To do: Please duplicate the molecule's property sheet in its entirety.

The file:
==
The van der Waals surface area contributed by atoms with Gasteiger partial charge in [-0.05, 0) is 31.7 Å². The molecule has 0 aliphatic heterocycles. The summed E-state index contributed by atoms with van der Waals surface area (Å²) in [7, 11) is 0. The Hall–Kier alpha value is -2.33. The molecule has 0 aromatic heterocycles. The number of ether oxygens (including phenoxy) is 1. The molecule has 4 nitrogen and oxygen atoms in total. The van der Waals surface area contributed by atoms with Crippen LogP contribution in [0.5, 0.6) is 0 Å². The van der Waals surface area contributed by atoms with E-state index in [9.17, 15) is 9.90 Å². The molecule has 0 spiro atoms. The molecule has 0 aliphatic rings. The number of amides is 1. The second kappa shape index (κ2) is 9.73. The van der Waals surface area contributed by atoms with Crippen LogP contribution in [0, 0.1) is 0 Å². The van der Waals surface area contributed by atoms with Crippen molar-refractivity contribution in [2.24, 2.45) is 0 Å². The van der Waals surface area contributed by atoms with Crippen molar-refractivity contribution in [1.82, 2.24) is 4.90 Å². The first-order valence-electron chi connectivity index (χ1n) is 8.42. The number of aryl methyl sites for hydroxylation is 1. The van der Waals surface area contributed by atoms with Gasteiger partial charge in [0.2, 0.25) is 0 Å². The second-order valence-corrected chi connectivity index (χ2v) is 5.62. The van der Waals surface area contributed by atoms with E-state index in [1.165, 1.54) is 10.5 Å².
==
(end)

The van der Waals surface area contributed by atoms with Gasteiger partial charge in [-0.05, 0) is 31.7 Å². The molecule has 0 aliphatic heterocycles. The summed E-state index contributed by atoms with van der Waals surface area (Å²) in [7, 11) is 0. The Hall–Kier alpha value is -2.33. The molecule has 0 aromatic heterocycles. The number of ether oxygens (including phenoxy) is 1. The molecule has 4 nitrogen and oxygen atoms in total. The van der Waals surface area contributed by atoms with Crippen LogP contribution in [0.5, 0.6) is 0 Å². The van der Waals surface area contributed by atoms with E-state index in [9.17, 15) is 9.90 Å². The molecule has 0 spiro atoms. The molecule has 0 aliphatic rings. The number of amides is 1. The second kappa shape index (κ2) is 9.73. The van der Waals surface area contributed by atoms with Crippen LogP contribution in [0, 0.1) is 0 Å². The van der Waals surface area contributed by atoms with Crippen molar-refractivity contribution in [2.24, 2.45) is 0 Å². The van der Waals surface area contributed by atoms with Crippen molar-refractivity contribution in [1.82, 2.24) is 4.90 Å². The first-order valence-electron chi connectivity index (χ1n) is 8.42. The number of aryl methyl sites for hydroxylation is 1. The van der Waals surface area contributed by atoms with Gasteiger partial charge in [0.2, 0.25) is 0 Å². The second-order valence-corrected chi connectivity index (χ2v) is 5.62. The van der Waals surface area contributed by atoms with E-state index in [1.165, 1.54) is 10.5 Å².